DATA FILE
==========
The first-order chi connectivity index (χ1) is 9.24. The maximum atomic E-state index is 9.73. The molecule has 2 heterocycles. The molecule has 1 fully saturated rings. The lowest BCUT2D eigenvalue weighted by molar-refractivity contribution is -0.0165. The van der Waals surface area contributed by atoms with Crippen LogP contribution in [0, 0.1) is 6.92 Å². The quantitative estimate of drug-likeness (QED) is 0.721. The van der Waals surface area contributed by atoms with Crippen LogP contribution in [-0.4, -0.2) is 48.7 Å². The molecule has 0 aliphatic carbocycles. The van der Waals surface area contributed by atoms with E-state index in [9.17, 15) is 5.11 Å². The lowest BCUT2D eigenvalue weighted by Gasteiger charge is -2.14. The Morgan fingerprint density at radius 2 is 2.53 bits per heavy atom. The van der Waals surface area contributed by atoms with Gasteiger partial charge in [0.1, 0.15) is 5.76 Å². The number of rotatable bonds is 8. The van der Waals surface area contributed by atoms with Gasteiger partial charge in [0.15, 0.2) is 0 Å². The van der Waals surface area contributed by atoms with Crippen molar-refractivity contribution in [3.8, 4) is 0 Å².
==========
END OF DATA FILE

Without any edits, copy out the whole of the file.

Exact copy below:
The first-order chi connectivity index (χ1) is 9.24. The maximum atomic E-state index is 9.73. The molecule has 2 heterocycles. The molecule has 1 fully saturated rings. The lowest BCUT2D eigenvalue weighted by molar-refractivity contribution is -0.0165. The van der Waals surface area contributed by atoms with Crippen LogP contribution in [0, 0.1) is 6.92 Å². The quantitative estimate of drug-likeness (QED) is 0.721. The van der Waals surface area contributed by atoms with Crippen LogP contribution in [-0.4, -0.2) is 48.7 Å². The molecule has 0 aliphatic carbocycles. The van der Waals surface area contributed by atoms with E-state index in [9.17, 15) is 5.11 Å². The lowest BCUT2D eigenvalue weighted by Gasteiger charge is -2.14. The Morgan fingerprint density at radius 2 is 2.53 bits per heavy atom. The van der Waals surface area contributed by atoms with Gasteiger partial charge in [0.1, 0.15) is 5.76 Å². The number of rotatable bonds is 8. The van der Waals surface area contributed by atoms with Gasteiger partial charge in [0.15, 0.2) is 0 Å². The van der Waals surface area contributed by atoms with Crippen molar-refractivity contribution in [3.8, 4) is 0 Å².